When former public school teacher Dave Beal introduced meditation to his students at P.S. 375, he saw dramatic changes in his classroom.
“Test anxiety was the No. 1 reason students underperform. So I saw a lot of improvement that way," says Beal. "You know, particularly the stereotype of the fidgety boy who can’t sit still, when they start to learn breathing techniques and [start] connecting with their body and quieting their mind, they’re just able to maintain a higher level of concentration throughout the day.”
The experience prompted Beal to switch gears and devote himself to meditation full-time. He's now an education coordinator at PowerBrain Education, a company that partners with school districts around the country and facilitates workshops for students and teachers about activities that promote focus, emotional wellness and mindfulness.
Says Beal, “We do lot of dynamic, high-energy exercises, because I think for adults as well as kids, the concept of meditation is just sitting quietly and trying to empty your mind, and that can be a frustrating project for some people in this fast-paced world.”
Meditation in schools is part of a broader trend toward increasing awareness and reducing digital noise. Some schools districts, such as one inReading, MA, are even making meditation a formal part of the curriculum, according to Dr. Jill Emanuele,senior clinical psychologist at theChild Mind Institute.
"There are a wide variety of ways to introduce mindfulness, and even though it may seem that small children would have a hard time understanding the concept of mindfulness, they in fact are more mindful in general than us. They are much more in the present moment. So teachers/instructors simply guide their attention in the present moment toward an activity that will introduce the concept," says Emanuele.
Emanuele notes that giving children simple metaphors, such as visualizing a balloom in their stomach growing and shrinking, is just one of the "infinite" ways to get children to be mindful.
Power Brain Education takes a unique apporach to meditation: By first speeding up, they get kids to slow down.
“[We lead] physical exercises, partner games, and they [students] open up and are having fun, and are releasing some of the pent-up tension from trying to sit at their desks. Then, after they kind of open up that way, they’re able to sit down quietly and focus on their breathing,” says Beal.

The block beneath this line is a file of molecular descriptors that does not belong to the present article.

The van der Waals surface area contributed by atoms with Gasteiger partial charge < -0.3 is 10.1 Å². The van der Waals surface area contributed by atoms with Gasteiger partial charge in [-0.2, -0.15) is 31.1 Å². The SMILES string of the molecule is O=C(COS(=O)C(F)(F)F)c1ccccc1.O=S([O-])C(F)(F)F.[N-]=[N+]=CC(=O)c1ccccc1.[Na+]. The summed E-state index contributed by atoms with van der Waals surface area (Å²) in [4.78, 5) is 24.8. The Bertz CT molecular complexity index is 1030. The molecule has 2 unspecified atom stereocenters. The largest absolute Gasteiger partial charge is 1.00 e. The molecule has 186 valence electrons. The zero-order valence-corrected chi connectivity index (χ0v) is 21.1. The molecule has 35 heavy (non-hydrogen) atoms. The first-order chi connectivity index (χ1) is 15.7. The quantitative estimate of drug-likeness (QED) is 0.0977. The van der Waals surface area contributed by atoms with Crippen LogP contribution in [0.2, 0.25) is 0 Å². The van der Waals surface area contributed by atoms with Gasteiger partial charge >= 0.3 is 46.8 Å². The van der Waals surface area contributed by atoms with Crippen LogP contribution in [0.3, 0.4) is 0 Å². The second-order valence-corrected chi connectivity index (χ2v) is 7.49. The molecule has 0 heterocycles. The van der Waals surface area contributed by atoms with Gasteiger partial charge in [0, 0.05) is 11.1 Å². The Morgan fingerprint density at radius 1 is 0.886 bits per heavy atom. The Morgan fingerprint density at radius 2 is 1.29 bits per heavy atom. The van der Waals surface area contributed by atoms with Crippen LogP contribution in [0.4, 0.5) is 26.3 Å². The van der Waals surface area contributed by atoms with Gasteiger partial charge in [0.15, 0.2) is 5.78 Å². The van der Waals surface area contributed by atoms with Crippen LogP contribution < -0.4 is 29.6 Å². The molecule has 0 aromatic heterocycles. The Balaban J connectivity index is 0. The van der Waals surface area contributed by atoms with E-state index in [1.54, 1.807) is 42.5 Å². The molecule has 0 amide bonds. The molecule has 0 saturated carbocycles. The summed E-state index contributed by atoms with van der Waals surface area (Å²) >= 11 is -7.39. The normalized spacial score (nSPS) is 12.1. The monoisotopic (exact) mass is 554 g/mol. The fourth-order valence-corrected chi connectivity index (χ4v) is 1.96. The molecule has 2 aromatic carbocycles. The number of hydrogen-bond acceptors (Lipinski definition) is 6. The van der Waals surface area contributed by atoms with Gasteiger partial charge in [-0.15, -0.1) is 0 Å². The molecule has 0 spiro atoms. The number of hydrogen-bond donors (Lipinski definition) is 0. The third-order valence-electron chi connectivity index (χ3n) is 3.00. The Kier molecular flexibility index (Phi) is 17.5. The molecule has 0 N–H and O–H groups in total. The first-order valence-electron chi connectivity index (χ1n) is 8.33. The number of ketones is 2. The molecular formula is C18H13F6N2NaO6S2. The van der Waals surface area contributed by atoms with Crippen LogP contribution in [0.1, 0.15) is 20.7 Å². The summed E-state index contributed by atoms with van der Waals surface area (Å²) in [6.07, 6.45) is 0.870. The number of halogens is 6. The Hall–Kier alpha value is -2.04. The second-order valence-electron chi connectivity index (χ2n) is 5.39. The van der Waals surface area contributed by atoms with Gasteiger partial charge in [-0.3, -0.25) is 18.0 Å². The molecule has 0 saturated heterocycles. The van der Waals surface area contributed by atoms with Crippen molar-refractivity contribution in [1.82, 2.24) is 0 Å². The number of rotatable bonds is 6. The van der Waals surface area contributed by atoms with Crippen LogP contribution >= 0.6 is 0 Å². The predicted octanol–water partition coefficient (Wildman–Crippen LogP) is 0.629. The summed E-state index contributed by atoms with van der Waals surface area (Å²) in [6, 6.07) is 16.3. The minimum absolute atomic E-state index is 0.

Next, students are led through a visualization exercise.
“Kids are very visual and very imaginative, so we have what we call the 'energy-ball visualization.' They imagine they’re creating a ball of energy with their hands, so it gives them something very tangible to focus on,” says Beal, who notes that helping students turn their awareness into physical sensations, like heat or tingling in their hands, is part of how instructors faciliate the process.
“Once they really have a little glimmer of a feeling of inner peace, once they feel that first sensation, then that motivates them to keep going. Then, after those first couple of times, it just becomes really automatic,” says Beal.
Though the practice is still relatively new in schools, the benefit of mindfulness are well-documented. A 2015 study of fourth and fifth graders who participated in a program designed to teach mindfulness and caring for others found that it enhanced cognitive control, reduced stress and promoted well-being.
Ultimately, says Beal, the goal of the practice is twofold: To have students empty their their minds of the busy thoughts, and then focus them on their goals.
As for critics who say kids don’t have the attention span for meditation?
Says Beal, “Honestly, I think kids and adults alike, we actually crave this time. They’re kind of hungry for this. They enjoy the time to unplug.”